When I opened this wine Saturday, the brand on the cork indicated the producer is Bodegas Covila. On my visit to the region last year, I was struck by how every winery seemed to age their wines as “shiners” or unlabeled, selling the wine when it was “ready to drink.” This old school philosophy makes many wines from Spain tremendous values and provides stock for folks like Cameron Hughes to buy and label for his customers. The result is one of the best values I’ve ever seen as this could easily sell for $50-60 a bottle.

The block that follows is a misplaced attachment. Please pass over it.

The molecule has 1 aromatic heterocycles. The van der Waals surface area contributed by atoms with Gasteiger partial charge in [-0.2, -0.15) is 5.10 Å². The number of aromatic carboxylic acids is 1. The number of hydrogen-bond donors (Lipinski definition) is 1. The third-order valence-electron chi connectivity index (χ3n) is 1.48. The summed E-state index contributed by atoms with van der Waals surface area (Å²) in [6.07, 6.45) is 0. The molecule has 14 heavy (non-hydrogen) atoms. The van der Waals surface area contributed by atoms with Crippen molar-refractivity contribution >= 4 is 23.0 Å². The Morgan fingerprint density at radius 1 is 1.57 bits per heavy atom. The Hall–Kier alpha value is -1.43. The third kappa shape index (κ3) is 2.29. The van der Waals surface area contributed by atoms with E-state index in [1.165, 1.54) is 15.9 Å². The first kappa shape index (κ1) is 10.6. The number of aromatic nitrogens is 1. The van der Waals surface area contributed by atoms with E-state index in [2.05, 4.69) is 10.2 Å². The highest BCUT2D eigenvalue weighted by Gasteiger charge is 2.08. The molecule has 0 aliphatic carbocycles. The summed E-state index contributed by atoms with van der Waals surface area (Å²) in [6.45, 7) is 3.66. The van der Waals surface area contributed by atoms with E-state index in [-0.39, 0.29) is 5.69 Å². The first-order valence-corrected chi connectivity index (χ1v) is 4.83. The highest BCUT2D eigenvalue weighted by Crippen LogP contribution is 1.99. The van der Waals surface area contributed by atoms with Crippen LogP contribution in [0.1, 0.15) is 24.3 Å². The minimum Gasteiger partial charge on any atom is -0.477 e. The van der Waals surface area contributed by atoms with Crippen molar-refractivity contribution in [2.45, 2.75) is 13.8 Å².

Tasting notes:

Cameron Hughes, “Lot 93″, Tempranillo, Rioja 2004 ($21/sample) – Dark ruby in color with black cherry, cassis, fennel, cocoa and vanilla aromas. Sleek and concentrated black cherry & dark currant fruit with some black pepper and a touch of earth finishing long with firm, but surprisingly well integrated, tannins. A well structured wine that will age for another 5-8 years. The most extreme value I’ve tasted yet from this négociant. Highly recommended.

13.5% ABV
Natural cork closure
Rating: ★★★★☆